Farzad Ban
Founder & CEO

Product obsessed entrepreneur and investor. My obsession over products started around the time Tumblr launched their new take on personal blogging. Their unique execution on simplifying what was seemingly already simple enough was remarkable to me. But a well-designed product is only half of the work. The other half, building a relationship with the people using your product. They turned their early user base to advocates and together built the first community of bloggers that dearly cared about the company's mission and its future. And best of all, they reached this level of success with a team of fewer than 10 members. That is before the acquisitions started. Seeing the possibilities of what you can accomplish with a small team, focused on their true passion, made a great impression on me. I started dreaming about what would be possible if I invested all my time into this dream. An independent studio focused on designing the Tumblr of tools for businesses and, perhaps one day, for ourselves as well.

I started 3drops in 2010 as a home for my freelance work, right after graduating from Highschool in Stockholm, Sweden. I spent my first few years working as a freelance product designer working remotely from with startups mainly based in the US. I had learned that relationships matter more than work so, in order to prove myself to the founders I worked with, I set out to overdeliver on every aspect of the projects I worked on to gain their trust and hopefully friendship. During those years, I spent almost all my awake times living up to that goal.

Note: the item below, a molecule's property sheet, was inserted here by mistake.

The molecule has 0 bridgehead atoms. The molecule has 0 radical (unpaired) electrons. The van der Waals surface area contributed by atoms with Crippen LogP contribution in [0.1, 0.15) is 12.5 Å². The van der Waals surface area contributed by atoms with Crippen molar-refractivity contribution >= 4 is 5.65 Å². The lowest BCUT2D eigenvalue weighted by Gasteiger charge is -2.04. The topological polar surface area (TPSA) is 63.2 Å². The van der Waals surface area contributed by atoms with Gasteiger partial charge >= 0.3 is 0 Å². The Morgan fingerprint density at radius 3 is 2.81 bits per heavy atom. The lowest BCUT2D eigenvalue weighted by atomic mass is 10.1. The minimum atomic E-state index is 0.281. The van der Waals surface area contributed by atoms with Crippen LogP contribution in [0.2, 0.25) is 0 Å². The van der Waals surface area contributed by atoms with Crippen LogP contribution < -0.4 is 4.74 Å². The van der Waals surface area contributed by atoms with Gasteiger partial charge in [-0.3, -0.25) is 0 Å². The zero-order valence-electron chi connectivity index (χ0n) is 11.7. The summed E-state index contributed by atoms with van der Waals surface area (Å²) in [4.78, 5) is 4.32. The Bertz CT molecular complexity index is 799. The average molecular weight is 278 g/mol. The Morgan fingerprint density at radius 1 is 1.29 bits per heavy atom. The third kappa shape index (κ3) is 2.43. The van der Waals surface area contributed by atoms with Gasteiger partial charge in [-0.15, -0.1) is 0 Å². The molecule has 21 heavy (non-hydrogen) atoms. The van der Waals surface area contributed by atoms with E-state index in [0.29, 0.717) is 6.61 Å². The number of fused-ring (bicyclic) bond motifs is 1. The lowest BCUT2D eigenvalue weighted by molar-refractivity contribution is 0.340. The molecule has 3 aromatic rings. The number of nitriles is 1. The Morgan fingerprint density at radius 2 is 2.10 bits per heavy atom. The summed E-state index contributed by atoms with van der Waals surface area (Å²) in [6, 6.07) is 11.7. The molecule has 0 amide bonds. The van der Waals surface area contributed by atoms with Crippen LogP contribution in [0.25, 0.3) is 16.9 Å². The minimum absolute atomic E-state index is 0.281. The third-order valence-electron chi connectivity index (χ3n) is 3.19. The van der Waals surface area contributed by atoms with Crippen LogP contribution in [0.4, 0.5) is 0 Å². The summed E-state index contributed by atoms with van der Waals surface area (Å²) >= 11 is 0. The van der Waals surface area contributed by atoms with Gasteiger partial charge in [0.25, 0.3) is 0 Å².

Gradually, with a narrowed down focus on just one goal, and with some luck, I was able to build a reputation around my work with a pipeline stable enough to start hiring. I made my first few designers in 2014. At that time, I was living between a few countries so I had no choice but to hire remotely. With a few years of trials and errors, things started to fall in their pieces. By the end of 2016, we were about 20 remote members across Europe, US, Australia and South East Asia.

It felt great to be able to say that our number of members were growing rapidly which I had learned to be an indicator of success. But in reality, the more we grew, the further away we got from my vision for the company I once wanted to build. Too caught up in our client's success and goals that we slowly lost touch on ours. So as soon as the opportunity rise to start downscaling the company and slowly start building products for ourselves, I had to take it.